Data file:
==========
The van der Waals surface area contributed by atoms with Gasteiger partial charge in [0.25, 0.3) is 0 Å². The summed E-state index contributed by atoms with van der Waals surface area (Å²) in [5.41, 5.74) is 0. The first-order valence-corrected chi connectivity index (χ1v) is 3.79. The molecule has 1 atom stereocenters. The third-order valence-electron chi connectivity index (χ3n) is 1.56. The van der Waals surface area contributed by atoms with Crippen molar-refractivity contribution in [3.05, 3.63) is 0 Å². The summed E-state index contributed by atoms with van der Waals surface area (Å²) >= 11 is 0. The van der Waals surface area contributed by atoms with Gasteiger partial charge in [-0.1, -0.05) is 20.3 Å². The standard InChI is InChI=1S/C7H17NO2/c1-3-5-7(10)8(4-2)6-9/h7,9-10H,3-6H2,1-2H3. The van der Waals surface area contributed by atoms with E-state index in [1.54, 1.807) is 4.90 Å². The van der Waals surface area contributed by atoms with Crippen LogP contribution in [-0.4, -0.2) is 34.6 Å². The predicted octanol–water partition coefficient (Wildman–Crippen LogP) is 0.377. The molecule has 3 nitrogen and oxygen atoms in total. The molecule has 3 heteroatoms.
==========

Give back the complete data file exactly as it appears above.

The van der Waals surface area contributed by atoms with Gasteiger partial charge in [0.25, 0.3) is 0 Å². The summed E-state index contributed by atoms with van der Waals surface area (Å²) in [5.41, 5.74) is 0. The first-order valence-corrected chi connectivity index (χ1v) is 3.79. The molecule has 1 atom stereocenters. The third-order valence-electron chi connectivity index (χ3n) is 1.56. The van der Waals surface area contributed by atoms with Crippen molar-refractivity contribution in [3.05, 3.63) is 0 Å². The summed E-state index contributed by atoms with van der Waals surface area (Å²) >= 11 is 0. The van der Waals surface area contributed by atoms with Gasteiger partial charge in [-0.1, -0.05) is 20.3 Å². The standard InChI is InChI=1S/C7H17NO2/c1-3-5-7(10)8(4-2)6-9/h7,9-10H,3-6H2,1-2H3. The van der Waals surface area contributed by atoms with E-state index in [1.54, 1.807) is 4.90 Å². The van der Waals surface area contributed by atoms with Crippen LogP contribution in [-0.4, -0.2) is 34.6 Å². The predicted octanol–water partition coefficient (Wildman–Crippen LogP) is 0.377. The molecule has 3 nitrogen and oxygen atoms in total. The molecule has 3 heteroatoms.